Rail lobby group calls for track upgrade

Quick, low cost fix for grain rail woes

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RAIL FIX: The Rail Freight Institute has proposed a short-term, low cost fix to putting more grain on Victoria's rail network.

RAIL FIX: The Rail Freight Institute has proposed a short-term, low cost fix to putting more grain on Victoria's rail network.

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A Victorian rail lobby group has put up a new way of getting more grain transport off roads.

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A Victorian rail lobby group is urging the state government to spend between $15-20 million restoring a short section of unused track, near Bendigo, to help shift an expected bumper winter grain crop from the north-west.

The Rail Futures Institute has called on the government to repair and restore the 41 kilometres of track between Inglewood and Eaglehawk, north of Bendigo, damaged by floods in 2007 and 2011.

RFI president John Hearsch said the fix was as simple as replacing one in three sleepers, restoring an embankment at Inglewood and adding another 200metres of track, near the town.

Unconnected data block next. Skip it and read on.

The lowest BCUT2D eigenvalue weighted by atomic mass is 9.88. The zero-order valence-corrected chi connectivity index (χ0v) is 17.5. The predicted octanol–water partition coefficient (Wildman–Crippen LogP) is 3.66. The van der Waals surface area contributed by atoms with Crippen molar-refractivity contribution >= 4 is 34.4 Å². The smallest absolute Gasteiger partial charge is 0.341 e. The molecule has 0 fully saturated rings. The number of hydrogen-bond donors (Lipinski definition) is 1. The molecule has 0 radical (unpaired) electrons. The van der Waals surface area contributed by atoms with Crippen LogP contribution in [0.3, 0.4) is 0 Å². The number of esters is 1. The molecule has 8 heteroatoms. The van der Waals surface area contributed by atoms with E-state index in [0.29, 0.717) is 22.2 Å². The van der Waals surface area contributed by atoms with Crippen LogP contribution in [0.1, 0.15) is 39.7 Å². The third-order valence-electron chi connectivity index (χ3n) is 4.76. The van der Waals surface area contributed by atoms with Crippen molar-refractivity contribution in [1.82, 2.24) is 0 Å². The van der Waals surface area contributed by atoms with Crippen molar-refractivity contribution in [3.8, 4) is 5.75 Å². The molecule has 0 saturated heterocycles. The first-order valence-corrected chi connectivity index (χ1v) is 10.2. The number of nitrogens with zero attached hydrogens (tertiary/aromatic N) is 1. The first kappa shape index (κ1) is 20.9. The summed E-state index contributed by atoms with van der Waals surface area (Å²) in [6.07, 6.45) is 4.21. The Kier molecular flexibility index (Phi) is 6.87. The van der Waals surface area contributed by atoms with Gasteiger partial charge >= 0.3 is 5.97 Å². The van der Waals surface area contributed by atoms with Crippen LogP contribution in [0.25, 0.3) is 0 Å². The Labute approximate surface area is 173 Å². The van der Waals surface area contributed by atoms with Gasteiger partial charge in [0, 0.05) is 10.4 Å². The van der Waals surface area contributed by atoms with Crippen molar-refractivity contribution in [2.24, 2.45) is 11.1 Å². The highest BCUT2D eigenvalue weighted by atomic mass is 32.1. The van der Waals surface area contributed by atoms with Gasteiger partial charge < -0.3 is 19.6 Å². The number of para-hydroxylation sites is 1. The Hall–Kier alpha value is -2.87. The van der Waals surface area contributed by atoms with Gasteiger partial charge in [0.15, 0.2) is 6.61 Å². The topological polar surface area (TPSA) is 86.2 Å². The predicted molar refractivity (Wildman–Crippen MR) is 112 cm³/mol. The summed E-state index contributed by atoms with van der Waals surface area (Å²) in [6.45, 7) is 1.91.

It would significantly reduce travel times from the north-west of the state, as freight trains would not have to compete with passenger services, on the congested Ballarat line.

"That's to bring the line back to a point where it's useable again for grain trains," Mr Hearsch said.

"It's not really an upgrade, it's a restoration to get it back, fit for purpose."

He said the RFI was not looking for a v/Line led "gold plated" restoration, to bring the track back to long-term standards.

"The project would create badly needed jobs and could be completed in a few months," RFI president John Hearsch said.

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Bumper harvest

Restoring the line would significantly reduce the number of truck journeys, needed to cart what's predicted to be a bumper harvest.

RAIL UPGRADE: Silos at Dunnolly.

RAIL UPGRADE: Silos at Dunnolly.

Victoria is forecast to have a harvest of winter crops, wheat, barley and canola, of about one million tonnes, 16 per cent above the ten-year average yield.

The Australian Bureau of Agricultural and Resource Economics had forecast the Victorian harvest would be about 7.4 million tonnes, with a significant volume being yields from the Mallee and upper northern parts of the state.

"The total winter crop is equivalent to around 9.5 loaded grain trains, of 40 wagons per train, operating each day across the full year", he said.

"It can be expected that road carriage will account for some of this bumper harvest, but the rail task potentially will be significantly higher than for many years."

The upgrade would allow broad gauge grain trains on the Sea Lake and Manangatang lines - the Korong Vale group of lines - a second route to Melbourne or Geelong via Inglewood, Eaglehawk and Bendigo.

That would add to the Victorian rail network's capacity to deliver crops to ports for export.